This could be the start of the interrogation. But the acceptance of the currency will be a battle and Facebook knew it. There are clues. In January He signed the former Deputy Prime Minister of the United Kingdom, Nick Clegg, responsible for Global Affairs and Communication and, according to the Financial Times, Edward Bowles, from the English bank Standard Chartered, will join in September to deal with regulatory problems in Europe. Zuckerberg anticipated the storm. But above all, the fragility that technology has caused in many financial institutions. "The big platforms like Facebook, Google and Amazon are looking to take away business from banks, like Alibaba in China. Libra is the first broadside, "predicts Kenneth Rogoff, former chief economist of the IMF.


Because the Zuckerberg coin, the "Mark", as ironically proposes to call it Steve Forbes, editor of Forbes Media, is well coined. It is not a "bitcoin". It is what is called a stablecoin. It is supported by a basket of "traditional" currencies and bonds. With this architecture the volatility of cryptocurrency is avoided. And, being open source, anyone (think Amazon) can build applications on it. All with an eagerness: to control the two trillions of dollars that move the transfers on the planet. Facebook wants to send money at the cost of a WhatsApp. "Probably will start charging small fees for transactions to companies," Joaquin Robles, analyst of XTB broker, ventures. For now, consumers could save $ 25 billion in commissions. In exchange, yes, to deliver more data and trust a company that too often has been unworthy of it. Neither Fausto would agree to burn like that in hell. "Libra needs to convince that it will not break into the world's central banks, that it is not further refining its massive data capture, that it is not a new channel for money laundering," says Kevin Werbach, professor at the school of Wharton business and reference in digital technology. Of course, if the platform seeks to recover the trust (essence of banking services, trade and human relations) of society by releasing the pound, it will have to justify its contradictions. "Facebook's promises to welcome responsibility and regulation sound hollow. One only has to think about the decision to set the headquarters (Libra Association) of the cryptocurrency in Switzerland: the worst secret jurisdiction in the world. In terms of transparency, it's the same as opening a vegan café inside a slaughterhouse, "compares Alex Cobham, executive director of Tax Justice Network, an activist tax expert group.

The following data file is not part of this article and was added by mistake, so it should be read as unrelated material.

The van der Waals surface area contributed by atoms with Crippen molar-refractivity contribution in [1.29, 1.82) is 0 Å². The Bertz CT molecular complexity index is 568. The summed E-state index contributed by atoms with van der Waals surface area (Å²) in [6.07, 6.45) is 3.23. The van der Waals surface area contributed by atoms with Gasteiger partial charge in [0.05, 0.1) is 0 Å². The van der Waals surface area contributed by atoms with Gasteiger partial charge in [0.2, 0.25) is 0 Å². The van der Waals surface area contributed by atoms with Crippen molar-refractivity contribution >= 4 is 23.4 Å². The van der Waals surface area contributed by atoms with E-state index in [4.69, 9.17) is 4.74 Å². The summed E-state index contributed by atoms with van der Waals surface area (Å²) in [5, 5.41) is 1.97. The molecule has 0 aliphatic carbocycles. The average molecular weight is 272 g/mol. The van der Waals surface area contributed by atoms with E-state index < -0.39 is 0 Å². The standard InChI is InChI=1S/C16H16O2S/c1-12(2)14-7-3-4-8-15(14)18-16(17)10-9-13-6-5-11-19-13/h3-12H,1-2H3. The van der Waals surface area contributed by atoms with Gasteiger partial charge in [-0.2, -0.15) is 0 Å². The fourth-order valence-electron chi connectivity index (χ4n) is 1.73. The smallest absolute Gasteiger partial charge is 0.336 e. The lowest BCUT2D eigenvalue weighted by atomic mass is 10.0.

Mistrust is the real currency that Facebook manages. Within its 27 partners there is no bank. Why? The platform approached, says The New York Times, large investment firms including Goldman Sachs, JP Morgan Chase and Fidelity but refused to participate, partly because of the regulatory problems and perhaps because the adventure is crowded. "JP Morgan is preparing its own currency and 13 of the world's biggest banks will launch their stablecoins next year. Will we trust Facebook more than banks? "Asks Giles Alston, an analyst at the British consultancy Oxford Analytica.

Zuckerberg's journey will cross dense fog patches. Tax avoidance, money laundering, privacy, regulatory concerns or the possibility that Standard & Poor's-libra is perceived as a pseudo bank deposit. Even time turns his back on him. The global Swift consortium, a world leader in secure financial messaging services, says Meng Liu, an expert at Forrester Research, "took more than 40 years to build a network of 11,000 banks to implement their solution."

But Facebook lacks the virtue of patience. His old motto "Move fast and break things" reveals his relationship with society and the hours. Scarce, very few will defend "the most terribly irresponsible actor of the technological panorama", qualifies Enrique Dans, professor of IE. So, what will be left behind so much broken porcelain din? Regulators will probably slow down the entry of pound into mortgage loans, loans, the purchase and sale of shares. "However, the threat to the transfer business is already there," says Ontiveros. A danger that rehearses its borders. "The currency works well as a means of payment but it is not a risk for the dollar. Because behind is the weight of the American taxpayer and the greatest military power in the world, "says Miguel Otero Iglesias, principal investigator of the Elcano Royal Institute. A battle that neither Zuckerberg would dare to give.